+guixbuilder03:x:992:994:Guix build user 03:/var/empty:/usr/bin/nologin
+guixbuilder04:x:991:994:Guix build user 04:/var/empty:/usr/bin/nologin
+guixbuilder05:x:990:994:Guix build user 05:/var/empty:/usr/bin/nologin
+guixbuilder06:x:989:994:Guix build user 06:/var/empty:/usr/bin/nologin
+guixbuilder07:x:988:994:Guix build user 07:/var/empty:/usr/bin/nologin
+guixbuilder08:x:987:994:Guix build user 08:/var/empty:/usr/bin/nologin
+guixbuilder09:x:986:994:Guix build user 09:/var/empty:/usr/bin/nologin
+guixbuilder10:x:985:994:Guix build user 10:/var/empty:/usr/bin/nologin
+cat > /etc/group << EOF
+#### Running Guix
+First, we install the root profile somewhere:
+export HOME=/data
+ln -sf /var/guix/profiles/per-user/root/guix-profile \
+         $HOME/.guix-profile
+Now we can finally run the Guix daemon. Chrooting is impossible on
+my device so I had to disable it:
+export PATH="$HOME/.guix-profile/bin:$HOME/.guix-profile/sbin:$PATH"
+guix-daemon --build-users-group=guixbuild --disable-chroot &
+To finish with, it's a good idea to allow substitutes from hydra:
+mkdir /etc/guix
+guix archive --authorize < \
+  $HOME/.guix-profile/share/guix/
+#### Enjoy!
+guix pull
+![Mobile phone running 'guix 
+#### Future work
+So, now we can enjoy the Guix package manager on Android! One of the
+drawbacks is that after a reboot we will have to redo half of the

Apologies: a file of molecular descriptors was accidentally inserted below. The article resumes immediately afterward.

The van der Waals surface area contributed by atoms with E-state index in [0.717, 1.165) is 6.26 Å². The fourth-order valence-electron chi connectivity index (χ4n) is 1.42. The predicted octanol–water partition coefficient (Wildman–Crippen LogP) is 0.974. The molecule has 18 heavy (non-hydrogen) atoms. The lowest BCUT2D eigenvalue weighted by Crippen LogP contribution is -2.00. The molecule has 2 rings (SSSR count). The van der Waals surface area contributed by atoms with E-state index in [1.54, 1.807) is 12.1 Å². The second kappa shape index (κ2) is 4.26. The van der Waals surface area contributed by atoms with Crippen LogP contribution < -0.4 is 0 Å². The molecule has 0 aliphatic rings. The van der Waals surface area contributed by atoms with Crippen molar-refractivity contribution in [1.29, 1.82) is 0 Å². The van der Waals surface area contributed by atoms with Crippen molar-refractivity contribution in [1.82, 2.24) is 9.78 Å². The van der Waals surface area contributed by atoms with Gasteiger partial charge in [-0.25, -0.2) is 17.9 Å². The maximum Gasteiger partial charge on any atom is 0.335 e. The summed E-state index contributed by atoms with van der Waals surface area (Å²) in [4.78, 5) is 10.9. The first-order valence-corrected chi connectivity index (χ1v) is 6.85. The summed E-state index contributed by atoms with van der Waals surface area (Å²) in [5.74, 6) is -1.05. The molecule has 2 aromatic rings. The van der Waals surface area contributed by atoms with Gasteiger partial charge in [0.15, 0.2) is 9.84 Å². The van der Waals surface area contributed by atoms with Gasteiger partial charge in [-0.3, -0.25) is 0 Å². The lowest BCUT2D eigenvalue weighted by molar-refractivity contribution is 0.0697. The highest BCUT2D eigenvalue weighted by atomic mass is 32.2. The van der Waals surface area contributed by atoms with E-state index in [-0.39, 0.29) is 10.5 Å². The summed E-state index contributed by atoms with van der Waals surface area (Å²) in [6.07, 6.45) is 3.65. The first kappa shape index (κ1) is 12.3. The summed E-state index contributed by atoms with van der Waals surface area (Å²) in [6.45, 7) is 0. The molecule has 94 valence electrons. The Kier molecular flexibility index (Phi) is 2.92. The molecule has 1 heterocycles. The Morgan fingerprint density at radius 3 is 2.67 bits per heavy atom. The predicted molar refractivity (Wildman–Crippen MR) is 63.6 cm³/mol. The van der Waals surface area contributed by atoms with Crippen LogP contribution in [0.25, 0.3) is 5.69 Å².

+steps: recreate `/var` and `/gnu`, mount the partitions to them. Everytime
+you launch a shell, you will have to export the `PATH` to be able to run
+`guix`. You will have to run `guix-daemon` manually. To solve all of these
+problems at once, you should modify the boot image. That's tricky and I
+already put some effort to it, but the phone always ends up in a boot
+loop after I flash a modified boot image. The nice folks at `#replicant`
+suggested that I soldered some cable to access a serial console where
+debug messages may be dropped. Let's see how many fingers I burn before
+I can boot a custom boot image!
+#### About GNU Guix
+[GNU Guix]( is a transactional package
+manager for the GNU system.  The Guix System Distribution or GuixSD is
+an advanced distribution of the GNU system that relies on GNU Guix and
+[respects the user's
+In addition to standard package management features, Guix supports
+transactional upgrades and roll-backs, unprivileged package management,
+per-user profiles, and garbage collection.  Guix uses low-level
+mechanisms from the Nix package manager, except that packages are
+defined as native [Guile]( modules,
+using extensions to the [Scheme]( language.  GuixSD
+offers a declarative approach to operating system configuration
+management, and is highly customizable and hackable.
+GuixSD can be used on an i686, x86_64 and armv7 machines.  It is also
+possible to use Guix on top of an already installed GNU/Linux system,
+including on mips64el and aarch64.